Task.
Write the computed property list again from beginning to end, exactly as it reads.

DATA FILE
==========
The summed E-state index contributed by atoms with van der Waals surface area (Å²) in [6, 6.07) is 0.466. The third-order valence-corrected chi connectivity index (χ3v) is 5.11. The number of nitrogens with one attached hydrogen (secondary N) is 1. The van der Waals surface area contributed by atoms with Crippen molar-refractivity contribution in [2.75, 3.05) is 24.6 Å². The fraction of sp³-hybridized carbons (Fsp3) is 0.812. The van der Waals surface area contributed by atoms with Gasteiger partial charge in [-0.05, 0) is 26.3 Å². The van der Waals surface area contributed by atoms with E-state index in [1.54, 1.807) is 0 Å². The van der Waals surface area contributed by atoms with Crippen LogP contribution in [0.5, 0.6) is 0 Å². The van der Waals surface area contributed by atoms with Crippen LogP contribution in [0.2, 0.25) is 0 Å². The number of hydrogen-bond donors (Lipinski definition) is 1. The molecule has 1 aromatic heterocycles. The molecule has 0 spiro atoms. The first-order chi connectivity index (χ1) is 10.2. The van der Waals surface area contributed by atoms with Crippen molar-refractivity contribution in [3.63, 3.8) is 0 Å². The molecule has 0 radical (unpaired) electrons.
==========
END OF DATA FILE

The summed E-state index contributed by atoms with van der Waals surface area (Å²) in [6, 6.07) is 0.466. The third-order valence-corrected chi connectivity index (χ3v) is 5.11. The number of nitrogens with one attached hydrogen (secondary N) is 1. The van der Waals surface area contributed by atoms with Crippen molar-refractivity contribution in [2.75, 3.05) is 24.6 Å². The fraction of sp³-hybridized carbons (Fsp3) is 0.812. The van der Waals surface area contributed by atoms with Gasteiger partial charge in [-0.05, 0) is 26.3 Å². The van der Waals surface area contributed by atoms with E-state index in [1.54, 1.807) is 0 Å². The van der Waals surface area contributed by atoms with Crippen LogP contribution in [0.5, 0.6) is 0 Å². The van der Waals surface area contributed by atoms with Crippen LogP contribution in [0.2, 0.25) is 0 Å². The number of hydrogen-bond donors (Lipinski definition) is 1. The molecule has 1 aromatic heterocycles. The molecule has 0 spiro atoms. The first-order chi connectivity index (χ1) is 10.2. The van der Waals surface area contributed by atoms with Crippen molar-refractivity contribution in [3.63, 3.8) is 0 Å². The molecule has 0 radical (unpaired) electrons.